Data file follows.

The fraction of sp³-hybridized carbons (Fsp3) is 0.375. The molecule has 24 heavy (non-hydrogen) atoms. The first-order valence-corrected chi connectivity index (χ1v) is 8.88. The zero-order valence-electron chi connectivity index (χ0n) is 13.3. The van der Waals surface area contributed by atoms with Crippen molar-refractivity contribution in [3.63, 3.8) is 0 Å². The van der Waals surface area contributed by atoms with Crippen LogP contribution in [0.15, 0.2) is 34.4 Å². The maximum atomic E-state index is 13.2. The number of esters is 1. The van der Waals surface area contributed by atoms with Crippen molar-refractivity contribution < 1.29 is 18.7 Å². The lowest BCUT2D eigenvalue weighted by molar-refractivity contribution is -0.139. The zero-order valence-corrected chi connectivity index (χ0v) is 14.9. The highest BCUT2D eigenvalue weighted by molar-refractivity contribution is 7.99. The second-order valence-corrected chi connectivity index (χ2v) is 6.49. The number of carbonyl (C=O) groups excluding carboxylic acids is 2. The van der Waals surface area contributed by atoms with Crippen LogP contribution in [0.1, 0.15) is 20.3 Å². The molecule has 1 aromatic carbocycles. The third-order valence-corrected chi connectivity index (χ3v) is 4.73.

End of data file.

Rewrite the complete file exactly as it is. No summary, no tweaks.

The fraction of sp³-hybridized carbons (Fsp3) is 0.375. The molecule has 24 heavy (non-hydrogen) atoms. The first-order valence-corrected chi connectivity index (χ1v) is 8.88. The zero-order valence-electron chi connectivity index (χ0n) is 13.3. The van der Waals surface area contributed by atoms with Crippen molar-refractivity contribution in [3.63, 3.8) is 0 Å². The van der Waals surface area contributed by atoms with Crippen LogP contribution in [0.15, 0.2) is 34.4 Å². The maximum atomic E-state index is 13.2. The number of esters is 1. The van der Waals surface area contributed by atoms with Crippen molar-refractivity contribution < 1.29 is 18.7 Å². The lowest BCUT2D eigenvalue weighted by molar-refractivity contribution is -0.139. The zero-order valence-corrected chi connectivity index (χ0v) is 14.9. The highest BCUT2D eigenvalue weighted by molar-refractivity contribution is 7.99. The second-order valence-corrected chi connectivity index (χ2v) is 6.49. The number of carbonyl (C=O) groups excluding carboxylic acids is 2. The van der Waals surface area contributed by atoms with Crippen LogP contribution in [0.1, 0.15) is 20.3 Å². The molecule has 1 aromatic carbocycles. The third-order valence-corrected chi connectivity index (χ3v) is 4.73.